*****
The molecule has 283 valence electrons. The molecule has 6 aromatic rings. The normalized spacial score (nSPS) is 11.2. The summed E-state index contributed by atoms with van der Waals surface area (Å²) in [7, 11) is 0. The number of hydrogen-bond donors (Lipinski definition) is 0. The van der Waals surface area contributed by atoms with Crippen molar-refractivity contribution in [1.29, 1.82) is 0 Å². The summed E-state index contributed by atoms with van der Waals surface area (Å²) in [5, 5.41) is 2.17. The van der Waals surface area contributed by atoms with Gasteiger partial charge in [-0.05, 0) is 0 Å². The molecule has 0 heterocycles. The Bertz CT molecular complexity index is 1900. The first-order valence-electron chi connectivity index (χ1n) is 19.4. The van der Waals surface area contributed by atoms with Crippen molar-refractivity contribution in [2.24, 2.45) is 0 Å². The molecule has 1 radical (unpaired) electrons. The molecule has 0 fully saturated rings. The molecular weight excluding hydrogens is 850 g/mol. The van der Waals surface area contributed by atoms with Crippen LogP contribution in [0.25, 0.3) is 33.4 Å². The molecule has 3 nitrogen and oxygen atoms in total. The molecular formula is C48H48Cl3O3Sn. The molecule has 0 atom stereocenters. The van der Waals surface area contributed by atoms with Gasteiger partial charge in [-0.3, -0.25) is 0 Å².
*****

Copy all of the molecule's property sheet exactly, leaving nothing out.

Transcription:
The molecule has 283 valence electrons. The molecule has 6 aromatic rings. The normalized spacial score (nSPS) is 11.2. The summed E-state index contributed by atoms with van der Waals surface area (Å²) in [7, 11) is 0. The number of hydrogen-bond donors (Lipinski definition) is 0. The van der Waals surface area contributed by atoms with Crippen molar-refractivity contribution in [1.29, 1.82) is 0 Å². The summed E-state index contributed by atoms with van der Waals surface area (Å²) in [5, 5.41) is 2.17. The van der Waals surface area contributed by atoms with Gasteiger partial charge in [-0.05, 0) is 0 Å². The molecule has 0 heterocycles. The Bertz CT molecular complexity index is 1900. The first-order valence-electron chi connectivity index (χ1n) is 19.4. The van der Waals surface area contributed by atoms with Crippen molar-refractivity contribution in [2.24, 2.45) is 0 Å². The molecule has 1 radical (unpaired) electrons. The molecule has 0 fully saturated rings. The molecular weight excluding hydrogens is 850 g/mol. The van der Waals surface area contributed by atoms with Crippen LogP contribution in [0.25, 0.3) is 33.4 Å². The molecule has 3 nitrogen and oxygen atoms in total. The molecular formula is C48H48Cl3O3Sn. The molecule has 0 atom stereocenters. The van der Waals surface area contributed by atoms with Gasteiger partial charge in [-0.3, -0.25) is 0 Å².